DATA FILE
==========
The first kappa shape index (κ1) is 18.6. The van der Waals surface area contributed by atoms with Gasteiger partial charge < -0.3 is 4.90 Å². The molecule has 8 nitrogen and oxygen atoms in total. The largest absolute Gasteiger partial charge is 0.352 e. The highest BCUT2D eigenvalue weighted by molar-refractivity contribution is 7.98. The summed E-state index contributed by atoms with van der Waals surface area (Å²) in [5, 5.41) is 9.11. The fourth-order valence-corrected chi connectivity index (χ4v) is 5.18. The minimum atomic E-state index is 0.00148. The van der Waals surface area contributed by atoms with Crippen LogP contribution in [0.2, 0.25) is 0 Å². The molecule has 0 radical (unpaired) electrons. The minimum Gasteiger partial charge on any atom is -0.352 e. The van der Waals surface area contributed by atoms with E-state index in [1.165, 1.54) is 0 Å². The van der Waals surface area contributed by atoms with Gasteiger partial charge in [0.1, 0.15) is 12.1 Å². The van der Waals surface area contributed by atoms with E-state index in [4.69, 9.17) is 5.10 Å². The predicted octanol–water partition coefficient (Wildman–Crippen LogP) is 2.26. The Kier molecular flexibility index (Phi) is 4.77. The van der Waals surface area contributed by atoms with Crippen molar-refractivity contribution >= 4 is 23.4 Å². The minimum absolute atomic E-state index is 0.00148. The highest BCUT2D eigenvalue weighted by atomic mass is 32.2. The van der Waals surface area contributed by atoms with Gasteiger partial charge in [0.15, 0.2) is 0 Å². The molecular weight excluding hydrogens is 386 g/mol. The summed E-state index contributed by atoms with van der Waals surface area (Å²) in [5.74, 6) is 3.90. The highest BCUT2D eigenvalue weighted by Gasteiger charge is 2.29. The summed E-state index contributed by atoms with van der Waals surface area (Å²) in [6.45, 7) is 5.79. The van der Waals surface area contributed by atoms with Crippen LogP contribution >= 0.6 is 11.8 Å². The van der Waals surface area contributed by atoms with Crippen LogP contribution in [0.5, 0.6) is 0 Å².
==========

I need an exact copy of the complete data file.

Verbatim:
The first kappa shape index (κ1) is 18.6. The van der Waals surface area contributed by atoms with Gasteiger partial charge < -0.3 is 4.90 Å². The molecule has 8 nitrogen and oxygen atoms in total. The largest absolute Gasteiger partial charge is 0.352 e. The highest BCUT2D eigenvalue weighted by molar-refractivity contribution is 7.98. The summed E-state index contributed by atoms with van der Waals surface area (Å²) in [5, 5.41) is 9.11. The fourth-order valence-corrected chi connectivity index (χ4v) is 5.18. The minimum atomic E-state index is 0.00148. The van der Waals surface area contributed by atoms with Crippen LogP contribution in [0.2, 0.25) is 0 Å². The molecule has 0 radical (unpaired) electrons. The minimum Gasteiger partial charge on any atom is -0.352 e. The van der Waals surface area contributed by atoms with E-state index in [1.165, 1.54) is 0 Å². The van der Waals surface area contributed by atoms with Gasteiger partial charge in [0.1, 0.15) is 12.1 Å². The van der Waals surface area contributed by atoms with E-state index in [4.69, 9.17) is 5.10 Å². The predicted octanol–water partition coefficient (Wildman–Crippen LogP) is 2.26. The Kier molecular flexibility index (Phi) is 4.77. The van der Waals surface area contributed by atoms with Crippen molar-refractivity contribution >= 4 is 23.4 Å². The minimum absolute atomic E-state index is 0.00148. The highest BCUT2D eigenvalue weighted by atomic mass is 32.2. The van der Waals surface area contributed by atoms with Gasteiger partial charge in [0.15, 0.2) is 0 Å². The molecular weight excluding hydrogens is 386 g/mol. The summed E-state index contributed by atoms with van der Waals surface area (Å²) in [5.74, 6) is 3.90. The highest BCUT2D eigenvalue weighted by Gasteiger charge is 2.29. The summed E-state index contributed by atoms with van der Waals surface area (Å²) in [6.45, 7) is 5.79. The van der Waals surface area contributed by atoms with Crippen LogP contribution >= 0.6 is 11.8 Å². The van der Waals surface area contributed by atoms with Crippen LogP contribution in [0.5, 0.6) is 0 Å².